Remembering to Imagine


I had just moved my bedroom to the basement of the townhouse we lived in. The lights were off as I lie on the mattress listening to the radio. I can’t remember what I was thinking of, but it probably had something to do with my next day at school, Grade 12 at White Oaks Secondary School in Oakville, Ontario.

As a song ended, the announcer came on the air to deliver the fateful news that John Lennon had been shot and killed outside of his home at the Dakota Apartments in New York City. Details were sketchy at that exact moment, so the announcer simply put on the song Imagine.


For every way that the death of Elvis Presley affected my mother just three years earlier, the murder of John Lennon felt that much bigger for me.

Not quite old enough to have been impacted by Beatlemania the first time through, I had fond memories of The Beatles cartoon, the movie Help, and the bajillion songs that the four band mates had produced together and in solo ventures. To this day, I cannot see Ringo Starr without thinking back to the movies Caveman or The Magic Christian.

But with the murder of John Lennon, my fondness became a mania as I started to realize what I had largely missed in only listening to pop radio and watching late night movies. I set out immediately to learn everything I could about the man and the band. If nothing else, this instantly made birthday and Christmas present buying so much easier for those around me.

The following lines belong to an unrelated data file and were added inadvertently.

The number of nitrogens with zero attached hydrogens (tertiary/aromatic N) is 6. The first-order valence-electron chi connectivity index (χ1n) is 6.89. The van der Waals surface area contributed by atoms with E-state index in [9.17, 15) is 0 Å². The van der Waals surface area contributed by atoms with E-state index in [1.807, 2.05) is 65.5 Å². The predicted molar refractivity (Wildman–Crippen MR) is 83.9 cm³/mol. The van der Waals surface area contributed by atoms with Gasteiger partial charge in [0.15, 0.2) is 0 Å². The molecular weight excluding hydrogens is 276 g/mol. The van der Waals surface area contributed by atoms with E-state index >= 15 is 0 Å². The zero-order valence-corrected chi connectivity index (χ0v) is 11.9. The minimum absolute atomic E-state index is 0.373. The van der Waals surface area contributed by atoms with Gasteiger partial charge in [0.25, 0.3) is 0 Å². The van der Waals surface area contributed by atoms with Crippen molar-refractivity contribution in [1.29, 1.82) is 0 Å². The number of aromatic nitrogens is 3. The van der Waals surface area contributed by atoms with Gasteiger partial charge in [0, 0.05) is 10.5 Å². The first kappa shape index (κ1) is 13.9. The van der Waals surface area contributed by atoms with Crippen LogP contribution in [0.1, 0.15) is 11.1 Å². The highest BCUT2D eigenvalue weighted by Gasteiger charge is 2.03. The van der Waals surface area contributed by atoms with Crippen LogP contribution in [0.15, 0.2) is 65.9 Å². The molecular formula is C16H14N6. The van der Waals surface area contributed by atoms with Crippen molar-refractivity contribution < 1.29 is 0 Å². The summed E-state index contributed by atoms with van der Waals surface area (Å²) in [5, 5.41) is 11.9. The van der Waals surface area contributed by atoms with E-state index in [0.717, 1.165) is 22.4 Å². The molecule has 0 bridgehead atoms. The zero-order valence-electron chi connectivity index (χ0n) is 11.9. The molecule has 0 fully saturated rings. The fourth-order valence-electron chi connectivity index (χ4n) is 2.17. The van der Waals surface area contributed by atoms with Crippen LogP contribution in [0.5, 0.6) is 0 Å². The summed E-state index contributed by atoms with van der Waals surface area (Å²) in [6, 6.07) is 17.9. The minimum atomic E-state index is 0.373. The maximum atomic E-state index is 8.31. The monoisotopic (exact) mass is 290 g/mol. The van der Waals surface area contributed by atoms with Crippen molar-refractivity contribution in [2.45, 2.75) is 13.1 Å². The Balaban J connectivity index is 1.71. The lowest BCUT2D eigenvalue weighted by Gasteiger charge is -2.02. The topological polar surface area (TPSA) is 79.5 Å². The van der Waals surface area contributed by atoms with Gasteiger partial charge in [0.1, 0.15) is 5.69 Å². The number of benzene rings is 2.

Within a few years, the can-do-no-wrong mania tempered into an acknowledgement that these were not gods, but brilliant artists with all the flaws that go with being humans under a microscope.

I don’t like a lot of the music John Lennon produced, but what I do like, I adore. The man was an absolute prick at the best of times, and yet I could see where some of that came from as I learned his life story. Had we ever known each other, I seriously doubt he and I would have been friends. Our personalities simply would not have meshed.

But none of that takes away from the wonders of his music and his poetry.

Thirty-four years later, I still have reason to weep in the dark for my loss, but thankfully, 34 years later, I still have your art to refill the broken heart.

Success Stories


About 10 years ago, I had the opportunity to attend a science writers’ workshop outside Boston. In one of the sessions, the speaker spoke on the risks of anecdotal evidence using the following example:

Dolphins are highly intelligent mammals, but also seem to have an inherent sense of humanity (for lack of a better word) as evidenced by the number of stories where dolphins have saved the lives of stranded sailors and fishermen by pushing them toward shore.

Unfortunately, there is a problem with this conclusion based on this evidence, which I will address later in this post.


In learning the craft of my arts—whether business/marketing, science writing or screenwriting—I have relied on various authors to teach me the benefits of specific approaches. And one of the most popular ways to describe these benefits is through the use of success stories.